A new study reveals that acute food insecurity in West and Central Africa is on track to reach a 10-year high by June of this year. Worryingly, food insecurity is spreading into coastal nations, and Burkina Faso and Mali’s conflict-affected regions are experiencing catastrophic levels of hunger. 45,000 people, including 42,000 in Burkina Faso and 2,500 in Mali, are expected to endure catastrophic (phase 5) levels of hunger for the first time in the Sahel.
According to the March 2023 Cadre Harmonisé food security analysis, 48 million people will not have regular access to safe and nutritious food during the June–August 2023 lean season, a fourfold increase in the previous five years. This is due to the combined effects of conflict, climate shocks, COVID-19, and high food prices.The findings also support a longer-term pattern of food insecurity spreading geographically throughout the area.
Chris Nikoi, the regional director for the WFP in Western Africa, described the deteriorating food security and nutrition situation as “just heartbreaking.” He continued, “There is a critical need for substantial investment in enhancing the resilience of communities and people to shocks while prioritizing local and long-term solutions to food production, transformation, and access for disadvantaged groups.
With 16.5 million children under 5 expected to experience acute malnutrition in 2023, including 4.8 million expected to experience the crippling severe form (SAM), the already dire nutritional situation for communities around the region is also deteriorating. Global acute malnutrition (GAM) has increased 83% from the average between 2015 and 2022. One of the main causes of the situation’s deterioration, in addition to the cost of a varied, nutritious, and healthy diet (especially for young children and women), is conflict and population displacement, which restrict access to vital social services (health, nutrition, WASH, and social protection) and have a negative impact on caregiving techniques. Security events rose by 79% between 2019 and 2023, displacing a significant amount of people and obstructing access to farmland and feed.
According to Marie-Pierre Poirier, regional director for UNICEF in West and Central Africa, “growing insecurity and conflict mean that vulnerability is increasing in the region, and it is getting harder to help communities in isolated areas.” “We are assisting governments in bolstering community and facility-level health systems to successfully detect and treat malnutrition while putting the emphasis on prevention,” the statement reads.
Despite increased rainfall in 2022, there is still a serious issue with access to and availability of food. Despite significant budgetary limitations and macroeconomic difficulties, the region continues to be net import dependent, and currency devaluation and high inflation are driving up food import costs in the region. Furthermore, there are worries that restrictions on transhumance mobility and large livestock densities in particular places will worsen pastoral and security circumstances.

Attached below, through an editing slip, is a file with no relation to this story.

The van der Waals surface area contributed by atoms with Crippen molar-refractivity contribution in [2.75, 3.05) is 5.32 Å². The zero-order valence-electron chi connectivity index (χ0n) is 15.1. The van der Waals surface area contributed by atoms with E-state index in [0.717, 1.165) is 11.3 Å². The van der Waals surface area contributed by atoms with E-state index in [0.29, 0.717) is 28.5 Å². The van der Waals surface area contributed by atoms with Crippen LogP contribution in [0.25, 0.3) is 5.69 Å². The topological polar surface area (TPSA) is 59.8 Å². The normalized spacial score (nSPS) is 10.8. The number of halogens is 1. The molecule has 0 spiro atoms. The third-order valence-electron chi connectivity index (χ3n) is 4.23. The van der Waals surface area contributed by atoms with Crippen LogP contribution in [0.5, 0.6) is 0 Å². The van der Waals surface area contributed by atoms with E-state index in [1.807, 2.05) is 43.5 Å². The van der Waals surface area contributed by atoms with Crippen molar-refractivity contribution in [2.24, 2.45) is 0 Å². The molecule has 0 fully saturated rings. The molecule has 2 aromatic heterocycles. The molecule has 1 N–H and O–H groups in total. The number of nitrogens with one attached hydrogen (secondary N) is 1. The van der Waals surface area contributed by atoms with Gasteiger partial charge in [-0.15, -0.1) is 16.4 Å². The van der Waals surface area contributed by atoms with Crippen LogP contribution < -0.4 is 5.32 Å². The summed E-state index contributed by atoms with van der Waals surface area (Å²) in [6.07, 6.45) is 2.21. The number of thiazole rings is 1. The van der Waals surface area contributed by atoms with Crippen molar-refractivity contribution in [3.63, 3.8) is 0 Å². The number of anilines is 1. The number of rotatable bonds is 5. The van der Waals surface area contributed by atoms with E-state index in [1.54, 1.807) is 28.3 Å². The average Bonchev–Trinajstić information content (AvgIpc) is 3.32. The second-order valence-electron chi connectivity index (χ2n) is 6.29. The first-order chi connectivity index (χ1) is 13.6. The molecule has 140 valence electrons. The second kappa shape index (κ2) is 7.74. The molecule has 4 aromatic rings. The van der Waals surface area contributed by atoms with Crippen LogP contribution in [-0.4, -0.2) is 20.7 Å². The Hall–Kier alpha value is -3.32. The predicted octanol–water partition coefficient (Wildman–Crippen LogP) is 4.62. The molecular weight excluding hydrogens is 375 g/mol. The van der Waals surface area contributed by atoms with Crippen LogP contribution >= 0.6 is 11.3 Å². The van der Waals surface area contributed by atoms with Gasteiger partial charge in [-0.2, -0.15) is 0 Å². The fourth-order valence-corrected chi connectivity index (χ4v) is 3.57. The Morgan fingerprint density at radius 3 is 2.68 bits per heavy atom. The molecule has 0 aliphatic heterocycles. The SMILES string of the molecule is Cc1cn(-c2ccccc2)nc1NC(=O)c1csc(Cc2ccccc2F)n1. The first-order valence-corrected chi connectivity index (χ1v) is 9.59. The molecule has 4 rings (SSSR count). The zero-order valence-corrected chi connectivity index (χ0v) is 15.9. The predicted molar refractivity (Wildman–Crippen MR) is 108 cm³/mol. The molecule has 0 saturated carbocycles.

According to Robert Guei, “The continued deterioration of the food and nutrition situation in West Africa and the Sahel is unacceptable; despite the rise in cereal production, access to food for the majority of the population remains difficult due to the disrupted functioning of markets due to civil unrest and high food prices.”
We must promptly and collectively address the underlying causes of this issue since this tendency is likely to worsen the situation with regard to food and nutrition. In order to attain food sovereignty in our region, it is time to take action to increase agricultural productivity, Guei continued.
UNICEF, FAO, OCHA, and the World Food Programme (WFP) reiterate their appeal to the private sector, development, and humanitarian partners to assist national governments in enhancing food security and nutrition in the region. This includes creating systems for food, health, water, sanitation, and hygiene as well as social protection programs that focus on nutrition and vulnerable populations including mothers and small children. In order to prevent and cure childhood acute malnutrition and to promote climate-smart programs that serve to lower the region’s high sensitivity to climate shocks and the risk of resource depletion, partnerships must be strengthened.
The food and nutrition crisis has a wide-ranging effect on how affected populations in the area, in places already experiencing humanitarian crises, and in all of the countries in West and Central Africa. Charles Bernimolin, the head of OCHA’s regional office for West and Central Africa, continued, “This calls for the collective deployment of multisectoral approaches based on the needs expressed by the population, putting west and central African people at the center.